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  • I Also Want More
  • Kimberlee Pérez (bio)

As I take in the unfolding accounts from Pulse in Orlando, Florida, of “what happened,” “what is happening,” “what we know now,” and “now,” and “now” on Sunday, June 12, 2016, my witnessing queer Chicana body in Amherst, Massachusetts, slips into a familiar state of post-trauma. In moments I dissociate, which, to me, means floating above where my body, is, watching myself watch and listen. I know it isn’t happening to me, this violence and its aftermath, and I do not feel like it is happening to me. I do not know that experience of being shot at, being near gunfire. I do know the experience of fear, of a body under threat. I know the experience of being a passing, cis-, queer Chicana, part of a queer Latinx public, in a racist and homophobic and normative public. I know the erotics and pleasures of a queer bar. I know the ecstatic rupture that moves through a body in relation to other bodies as well as I know how abruptly those moments can erupt through an unsolicited gaze, an unwelcome touch, an internalized anticipation of violence. I think this is what my body is reacting to, the memory of my own experience, and the resonance with my relations in these publics, as I lay materially safe in my own body in my own bed. During this day I alternate in this post-trauma state between dissociation and wracking sobs that wrench my body in half. I talk to a dear friend on a scheduled “work” call and his voice, the mingling of our voices brings company, and in some moments, comfort. I want his body next to mine, holding mine, longing for our imagined portal. His love, his voice, is enough, and, I also wanted more.

That night I dream through and beyond the representations of the mass mediated accounts, accounts of an unfolding “what happened,” “what is happening,” and “what we know now,” and “now” and again, “now.” These accounts record a [End Page 126] rising death count that will ultimately reach 49, and of 53 wounded. These accounts represent and communicate, to the extent that it is possible to do so at all, the trauma of violence, terror, death, witnessing, presence. These accounts are unable to represent, and can only gesture to the loss, the mourning, the devastation and the rage sustained and ensured by those relations, known and unknown, those bodies and relations, known and unknown, who absorb the blows of a sudden, violent, absence, and those bodies and relations, known and unknown, who stand in relation to those survivors whose embodied experience of trauma, whose scars are visible and unseen, those bodies who are and are not recorded in death or injured counts, will be unknown and unpredictable for an indeterminate time. That night I dream into the club, with the bullets, and after the club with the ancestors. That night I pray to and with the ancestors. I also wanted more.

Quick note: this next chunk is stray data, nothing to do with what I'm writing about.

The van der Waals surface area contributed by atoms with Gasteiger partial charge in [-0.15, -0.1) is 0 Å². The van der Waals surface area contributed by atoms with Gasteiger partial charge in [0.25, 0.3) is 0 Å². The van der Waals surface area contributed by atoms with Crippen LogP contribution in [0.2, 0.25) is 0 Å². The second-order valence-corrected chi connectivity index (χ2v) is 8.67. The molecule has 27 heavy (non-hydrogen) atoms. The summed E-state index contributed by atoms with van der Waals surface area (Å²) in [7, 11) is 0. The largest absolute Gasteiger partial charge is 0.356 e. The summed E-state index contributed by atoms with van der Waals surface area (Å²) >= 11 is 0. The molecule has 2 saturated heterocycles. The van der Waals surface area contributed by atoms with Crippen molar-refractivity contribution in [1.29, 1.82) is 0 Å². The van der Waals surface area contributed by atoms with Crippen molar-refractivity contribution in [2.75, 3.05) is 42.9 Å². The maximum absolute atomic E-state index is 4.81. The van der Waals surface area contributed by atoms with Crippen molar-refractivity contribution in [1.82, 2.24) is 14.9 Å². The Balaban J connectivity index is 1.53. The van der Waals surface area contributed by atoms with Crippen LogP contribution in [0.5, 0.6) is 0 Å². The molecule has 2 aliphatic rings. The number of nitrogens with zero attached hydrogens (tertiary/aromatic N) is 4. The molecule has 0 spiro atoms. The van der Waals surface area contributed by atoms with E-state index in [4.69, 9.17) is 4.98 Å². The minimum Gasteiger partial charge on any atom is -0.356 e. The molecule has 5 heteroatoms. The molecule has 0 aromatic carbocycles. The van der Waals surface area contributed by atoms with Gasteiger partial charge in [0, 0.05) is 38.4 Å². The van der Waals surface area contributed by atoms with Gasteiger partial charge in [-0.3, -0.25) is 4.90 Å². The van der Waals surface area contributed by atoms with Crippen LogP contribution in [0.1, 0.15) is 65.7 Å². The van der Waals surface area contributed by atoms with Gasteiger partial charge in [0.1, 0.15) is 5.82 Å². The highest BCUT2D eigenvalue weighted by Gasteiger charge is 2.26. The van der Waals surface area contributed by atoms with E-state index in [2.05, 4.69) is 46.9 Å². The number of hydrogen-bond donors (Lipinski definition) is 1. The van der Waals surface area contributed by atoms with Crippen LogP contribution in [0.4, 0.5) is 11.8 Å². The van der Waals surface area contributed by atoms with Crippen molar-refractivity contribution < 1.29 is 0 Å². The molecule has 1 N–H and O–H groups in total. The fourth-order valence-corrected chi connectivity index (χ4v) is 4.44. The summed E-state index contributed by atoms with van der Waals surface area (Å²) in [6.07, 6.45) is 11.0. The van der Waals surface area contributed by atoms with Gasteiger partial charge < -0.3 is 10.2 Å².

In the days after Sunday, June 12, 2016, I watch in detached rage as the faces of the dead appeared in checkered rows on multiple screens. Like the Brady Bunch. Like mug shots. I do not read their stories. That’s a lie. I start to read a story. And then I cry. And then I stop reading. And I get angry. And I am afraid. And I panic. I project. What if they’re not out? I’m not out. To my family. To most of my family. It’s not that I’m not out. In public. Just not that public. An uneasy settling into my choices between and among belongings, dependencies, kinships, sifting through temporary homes. What if they’re not out? I fear that the features of their faces, their stories, reduce too much the personal, eclipse the structural. Homophobia. Racism. Xenophobia. Heteronormativity. Transphobia. Sexism. The stories soon emerge. The parents refusing the body of a now known queer child. The people who find out their kin is gay and dead in the same sentence. And the white (perceived? Again, projected?) queer backlash of “those” homophobic Latino/as.1 Again...


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pp. 126-128
Launched on MUSE
Open Access
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